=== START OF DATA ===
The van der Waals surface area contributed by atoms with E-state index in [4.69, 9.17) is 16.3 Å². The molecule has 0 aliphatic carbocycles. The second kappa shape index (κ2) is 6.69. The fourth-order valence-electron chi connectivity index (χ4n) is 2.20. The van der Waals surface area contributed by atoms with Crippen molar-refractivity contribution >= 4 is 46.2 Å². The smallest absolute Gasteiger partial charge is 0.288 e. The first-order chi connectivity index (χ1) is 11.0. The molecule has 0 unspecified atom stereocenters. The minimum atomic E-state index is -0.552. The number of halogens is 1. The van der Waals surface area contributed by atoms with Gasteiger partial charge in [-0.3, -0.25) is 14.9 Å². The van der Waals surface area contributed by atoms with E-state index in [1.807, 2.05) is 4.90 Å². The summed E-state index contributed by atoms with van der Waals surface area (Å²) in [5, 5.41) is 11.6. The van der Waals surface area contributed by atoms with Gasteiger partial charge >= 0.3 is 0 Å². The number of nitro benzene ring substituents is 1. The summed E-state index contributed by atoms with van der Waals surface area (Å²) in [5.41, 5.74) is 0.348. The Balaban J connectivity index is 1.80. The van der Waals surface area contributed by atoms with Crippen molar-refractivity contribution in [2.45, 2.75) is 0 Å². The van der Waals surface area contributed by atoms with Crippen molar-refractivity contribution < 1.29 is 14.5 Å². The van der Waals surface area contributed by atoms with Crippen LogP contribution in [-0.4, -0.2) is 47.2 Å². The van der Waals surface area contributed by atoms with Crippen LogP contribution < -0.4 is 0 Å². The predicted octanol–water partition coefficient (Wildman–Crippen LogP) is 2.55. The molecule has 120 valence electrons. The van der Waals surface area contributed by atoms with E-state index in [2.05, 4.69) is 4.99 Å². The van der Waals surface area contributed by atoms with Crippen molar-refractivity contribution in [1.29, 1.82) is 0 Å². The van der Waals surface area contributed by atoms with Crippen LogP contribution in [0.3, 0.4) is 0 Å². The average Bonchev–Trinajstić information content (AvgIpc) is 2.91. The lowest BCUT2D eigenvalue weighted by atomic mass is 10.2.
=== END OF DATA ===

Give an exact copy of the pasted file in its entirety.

The van der Waals surface area contributed by atoms with E-state index in [4.69, 9.17) is 16.3 Å². The molecule has 0 aliphatic carbocycles. The second kappa shape index (κ2) is 6.69. The fourth-order valence-electron chi connectivity index (χ4n) is 2.20. The van der Waals surface area contributed by atoms with Crippen molar-refractivity contribution >= 4 is 46.2 Å². The smallest absolute Gasteiger partial charge is 0.288 e. The first-order chi connectivity index (χ1) is 11.0. The molecule has 0 unspecified atom stereocenters. The minimum atomic E-state index is -0.552. The number of halogens is 1. The van der Waals surface area contributed by atoms with Gasteiger partial charge in [-0.3, -0.25) is 14.9 Å². The van der Waals surface area contributed by atoms with E-state index in [1.807, 2.05) is 4.90 Å². The summed E-state index contributed by atoms with van der Waals surface area (Å²) in [5, 5.41) is 11.6. The van der Waals surface area contributed by atoms with Gasteiger partial charge >= 0.3 is 0 Å². The number of nitro benzene ring substituents is 1. The summed E-state index contributed by atoms with van der Waals surface area (Å²) in [5.41, 5.74) is 0.348. The Balaban J connectivity index is 1.80. The van der Waals surface area contributed by atoms with Crippen molar-refractivity contribution in [2.45, 2.75) is 0 Å². The van der Waals surface area contributed by atoms with Crippen molar-refractivity contribution < 1.29 is 14.5 Å². The van der Waals surface area contributed by atoms with Crippen LogP contribution in [-0.4, -0.2) is 47.2 Å². The van der Waals surface area contributed by atoms with Crippen LogP contribution < -0.4 is 0 Å². The predicted octanol–water partition coefficient (Wildman–Crippen LogP) is 2.55. The molecule has 120 valence electrons. The van der Waals surface area contributed by atoms with E-state index in [2.05, 4.69) is 4.99 Å². The van der Waals surface area contributed by atoms with Crippen molar-refractivity contribution in [1.29, 1.82) is 0 Å². The van der Waals surface area contributed by atoms with Crippen LogP contribution in [0.3, 0.4) is 0 Å². The average Bonchev–Trinajstić information content (AvgIpc) is 2.91. The lowest BCUT2D eigenvalue weighted by atomic mass is 10.2.